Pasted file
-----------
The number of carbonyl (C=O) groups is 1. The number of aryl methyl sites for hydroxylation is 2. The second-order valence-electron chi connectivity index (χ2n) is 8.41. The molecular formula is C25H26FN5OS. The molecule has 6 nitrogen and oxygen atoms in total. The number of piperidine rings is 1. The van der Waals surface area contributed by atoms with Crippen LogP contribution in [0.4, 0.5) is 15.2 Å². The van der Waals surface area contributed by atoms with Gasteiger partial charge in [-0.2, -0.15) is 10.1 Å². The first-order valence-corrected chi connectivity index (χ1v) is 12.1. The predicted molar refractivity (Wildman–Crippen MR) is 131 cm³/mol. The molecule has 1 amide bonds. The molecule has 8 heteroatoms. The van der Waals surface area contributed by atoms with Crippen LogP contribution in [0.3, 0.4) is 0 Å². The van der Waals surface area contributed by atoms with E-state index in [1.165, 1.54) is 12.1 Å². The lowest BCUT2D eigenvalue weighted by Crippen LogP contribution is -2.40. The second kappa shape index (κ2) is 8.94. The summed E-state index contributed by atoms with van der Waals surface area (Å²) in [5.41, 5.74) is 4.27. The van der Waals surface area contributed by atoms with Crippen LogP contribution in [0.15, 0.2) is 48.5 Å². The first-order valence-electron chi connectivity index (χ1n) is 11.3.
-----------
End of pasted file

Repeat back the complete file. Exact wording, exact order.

The number of carbonyl (C=O) groups is 1. The number of aryl methyl sites for hydroxylation is 2. The second-order valence-electron chi connectivity index (χ2n) is 8.41. The molecular formula is C25H26FN5OS. The molecule has 6 nitrogen and oxygen atoms in total. The number of piperidine rings is 1. The van der Waals surface area contributed by atoms with Crippen LogP contribution in [0.4, 0.5) is 15.2 Å². The van der Waals surface area contributed by atoms with Gasteiger partial charge in [-0.2, -0.15) is 10.1 Å². The first-order valence-corrected chi connectivity index (χ1v) is 12.1. The predicted molar refractivity (Wildman–Crippen MR) is 131 cm³/mol. The molecule has 1 amide bonds. The molecule has 8 heteroatoms. The van der Waals surface area contributed by atoms with Crippen LogP contribution in [0.3, 0.4) is 0 Å². The van der Waals surface area contributed by atoms with E-state index in [1.165, 1.54) is 12.1 Å². The lowest BCUT2D eigenvalue weighted by Crippen LogP contribution is -2.40. The second kappa shape index (κ2) is 8.94. The summed E-state index contributed by atoms with van der Waals surface area (Å²) in [5.41, 5.74) is 4.27. The van der Waals surface area contributed by atoms with Crippen LogP contribution in [0.15, 0.2) is 48.5 Å². The first-order valence-electron chi connectivity index (χ1n) is 11.3.